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Re: Optional Connection fields in 1xx messages and Upgrade requests

From: Mark Nottingham <mnot@mnot.net>
Date: Thu, 15 Oct 2020 14:30:02 +1100
Cc: Alex Rousskov <rousskov@measurement-factory.com>, HTTP Working Group <ietf-http-wg@w3.org>, Amos Jeffries <squid3@treenet.co.nz>
Message-Id: <F6E89B2D-E18F-43FF-9F1E-1E57B311EFD0@mnot.net>
To: Willy Tarreau <w@1wt.eu>
Sounds like it might need some grease...


> On 15 Oct 2020, at 2:21 pm, Willy Tarreau <w@1wt.eu> wrote:
> 
> Hi Alex,
> 
> On Wed, Oct 14, 2020 at 07:52:37PM -0400, Alex Rousskov wrote:
>> It may be a good idea to emphasize that both the upgrade-seeking request
>> and a 101 response may include additional Connection headers, especially
>> Connection: keep-alive. The agent participating in the upgrade MUST
>> support enough of HTTP to not be confused by additional Connection
>> headers (at least). The HTTP Upgrade mechanism is an HTTP mechanism.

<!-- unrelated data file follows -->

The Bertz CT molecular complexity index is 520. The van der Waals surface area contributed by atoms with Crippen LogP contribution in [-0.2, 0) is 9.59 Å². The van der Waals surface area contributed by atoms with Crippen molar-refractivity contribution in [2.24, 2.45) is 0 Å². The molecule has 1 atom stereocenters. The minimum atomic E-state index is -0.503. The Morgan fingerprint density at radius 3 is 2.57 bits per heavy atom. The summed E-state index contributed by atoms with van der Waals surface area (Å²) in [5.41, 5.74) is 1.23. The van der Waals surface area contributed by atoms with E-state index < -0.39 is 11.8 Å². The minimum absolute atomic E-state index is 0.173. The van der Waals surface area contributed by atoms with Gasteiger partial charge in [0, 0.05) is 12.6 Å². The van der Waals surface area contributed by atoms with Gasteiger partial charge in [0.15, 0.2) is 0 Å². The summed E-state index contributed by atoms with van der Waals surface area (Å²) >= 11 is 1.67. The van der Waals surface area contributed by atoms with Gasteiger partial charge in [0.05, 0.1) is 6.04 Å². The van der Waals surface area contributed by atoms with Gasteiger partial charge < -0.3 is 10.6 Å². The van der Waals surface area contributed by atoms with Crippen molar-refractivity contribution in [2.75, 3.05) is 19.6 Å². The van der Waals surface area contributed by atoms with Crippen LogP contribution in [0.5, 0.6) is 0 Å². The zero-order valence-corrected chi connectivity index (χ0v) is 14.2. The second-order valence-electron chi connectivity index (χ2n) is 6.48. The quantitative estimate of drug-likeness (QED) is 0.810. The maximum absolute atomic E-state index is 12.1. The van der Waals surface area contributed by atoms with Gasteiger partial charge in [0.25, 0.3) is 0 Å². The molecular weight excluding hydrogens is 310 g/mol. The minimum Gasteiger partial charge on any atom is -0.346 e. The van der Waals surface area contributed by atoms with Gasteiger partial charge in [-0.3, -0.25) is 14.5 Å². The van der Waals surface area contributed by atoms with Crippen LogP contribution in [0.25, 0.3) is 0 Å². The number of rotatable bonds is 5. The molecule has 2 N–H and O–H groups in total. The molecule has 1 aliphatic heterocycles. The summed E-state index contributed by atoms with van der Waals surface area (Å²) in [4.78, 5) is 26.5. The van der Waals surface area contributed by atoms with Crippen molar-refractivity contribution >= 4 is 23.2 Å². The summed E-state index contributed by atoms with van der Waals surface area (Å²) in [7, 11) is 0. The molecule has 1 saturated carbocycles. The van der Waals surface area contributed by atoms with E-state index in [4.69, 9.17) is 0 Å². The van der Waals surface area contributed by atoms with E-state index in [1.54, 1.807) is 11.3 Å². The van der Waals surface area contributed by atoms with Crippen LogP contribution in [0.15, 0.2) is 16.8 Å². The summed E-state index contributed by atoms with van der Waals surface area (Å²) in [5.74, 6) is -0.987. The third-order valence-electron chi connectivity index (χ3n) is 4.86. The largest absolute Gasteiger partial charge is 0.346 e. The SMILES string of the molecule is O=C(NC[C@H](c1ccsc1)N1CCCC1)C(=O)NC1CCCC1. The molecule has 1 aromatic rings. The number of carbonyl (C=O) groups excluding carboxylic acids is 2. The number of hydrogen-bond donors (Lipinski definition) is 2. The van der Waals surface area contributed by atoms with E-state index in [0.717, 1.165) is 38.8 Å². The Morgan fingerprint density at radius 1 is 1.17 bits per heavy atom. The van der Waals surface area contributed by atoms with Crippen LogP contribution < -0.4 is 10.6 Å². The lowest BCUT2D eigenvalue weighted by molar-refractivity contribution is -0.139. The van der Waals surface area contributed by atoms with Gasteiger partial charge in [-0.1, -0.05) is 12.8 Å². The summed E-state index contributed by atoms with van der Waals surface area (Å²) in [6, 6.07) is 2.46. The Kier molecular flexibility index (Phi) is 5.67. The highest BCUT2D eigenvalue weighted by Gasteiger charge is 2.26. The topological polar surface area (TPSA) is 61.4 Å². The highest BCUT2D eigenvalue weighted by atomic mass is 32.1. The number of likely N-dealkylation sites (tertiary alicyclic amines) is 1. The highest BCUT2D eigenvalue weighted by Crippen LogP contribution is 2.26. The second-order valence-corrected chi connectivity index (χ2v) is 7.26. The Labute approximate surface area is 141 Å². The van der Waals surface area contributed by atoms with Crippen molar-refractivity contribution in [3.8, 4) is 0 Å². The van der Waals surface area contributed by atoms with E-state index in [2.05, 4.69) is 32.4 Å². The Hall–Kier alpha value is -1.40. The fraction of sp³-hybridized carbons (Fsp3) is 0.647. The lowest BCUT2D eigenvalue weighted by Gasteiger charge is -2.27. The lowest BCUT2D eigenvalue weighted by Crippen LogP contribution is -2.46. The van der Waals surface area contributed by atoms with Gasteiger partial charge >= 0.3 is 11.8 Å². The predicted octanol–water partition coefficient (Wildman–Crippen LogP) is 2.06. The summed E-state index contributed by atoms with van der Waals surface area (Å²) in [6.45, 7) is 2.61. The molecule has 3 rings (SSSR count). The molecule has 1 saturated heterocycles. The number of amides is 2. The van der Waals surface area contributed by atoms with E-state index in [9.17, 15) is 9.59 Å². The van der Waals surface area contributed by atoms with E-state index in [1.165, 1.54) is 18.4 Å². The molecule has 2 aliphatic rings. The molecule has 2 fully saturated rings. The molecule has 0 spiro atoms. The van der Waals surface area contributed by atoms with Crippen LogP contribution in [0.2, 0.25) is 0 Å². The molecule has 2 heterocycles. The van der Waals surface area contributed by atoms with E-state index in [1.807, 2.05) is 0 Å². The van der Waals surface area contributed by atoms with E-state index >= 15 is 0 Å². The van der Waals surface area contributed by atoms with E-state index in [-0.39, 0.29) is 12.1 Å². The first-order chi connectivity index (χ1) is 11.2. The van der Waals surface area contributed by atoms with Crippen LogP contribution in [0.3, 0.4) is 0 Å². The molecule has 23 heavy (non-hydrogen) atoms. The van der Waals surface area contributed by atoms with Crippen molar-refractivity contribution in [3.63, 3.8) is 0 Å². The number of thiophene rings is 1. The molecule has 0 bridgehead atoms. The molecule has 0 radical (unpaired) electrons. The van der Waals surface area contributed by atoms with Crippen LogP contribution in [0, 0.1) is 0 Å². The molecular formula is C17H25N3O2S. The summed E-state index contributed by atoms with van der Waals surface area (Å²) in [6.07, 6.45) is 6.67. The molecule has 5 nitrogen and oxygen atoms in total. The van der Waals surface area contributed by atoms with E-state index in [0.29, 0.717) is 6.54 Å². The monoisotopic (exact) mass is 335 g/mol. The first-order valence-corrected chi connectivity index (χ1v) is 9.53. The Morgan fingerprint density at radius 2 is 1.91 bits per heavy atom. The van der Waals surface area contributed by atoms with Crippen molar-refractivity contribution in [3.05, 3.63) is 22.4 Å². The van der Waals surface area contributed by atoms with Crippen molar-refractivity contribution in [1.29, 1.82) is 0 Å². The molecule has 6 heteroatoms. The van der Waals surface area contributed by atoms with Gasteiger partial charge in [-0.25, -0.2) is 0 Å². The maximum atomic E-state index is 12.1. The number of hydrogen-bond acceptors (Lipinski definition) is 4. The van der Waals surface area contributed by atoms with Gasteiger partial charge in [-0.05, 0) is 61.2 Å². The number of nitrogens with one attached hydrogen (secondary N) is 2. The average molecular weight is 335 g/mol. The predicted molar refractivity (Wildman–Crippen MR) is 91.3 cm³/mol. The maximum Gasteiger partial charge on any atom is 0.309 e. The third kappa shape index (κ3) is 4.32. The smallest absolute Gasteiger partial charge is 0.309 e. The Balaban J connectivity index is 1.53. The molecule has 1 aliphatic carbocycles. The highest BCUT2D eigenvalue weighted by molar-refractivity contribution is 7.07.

> 
> Sadly I'm not surprised. That reminds me the (painful) period of the
> websocket design that some on this list certainly remember as well. There
> was a strong demand from some implementers to only use byte matching on
> the wire instead of parsing HTTP messages, presumably because HTTP was
> considered as the annoying protocol to switch away from, and I can easily
> imagine that initial code parts written this way have not much evolved.
> 
> For having seen some HTTP code deployed in small IoT devices with just
> a few tens of kB of RAM and essentially relying on strstr() to spot
> header+value couples, I would suggest that each time we're dealing with
> protocol variations targetting these use cases, we must be very careful
> about how our messages are consumed. It's not necessarily easy nor even
> possible most of the time, but this needs to be anticipated to ease
> location of the problem at least.
> 
> Cheers,
> Willy
> 

--
Mark Nottingham   https://www.mnot.net/
Received on Thursday, 15 October 2020 03:30:26 UTC

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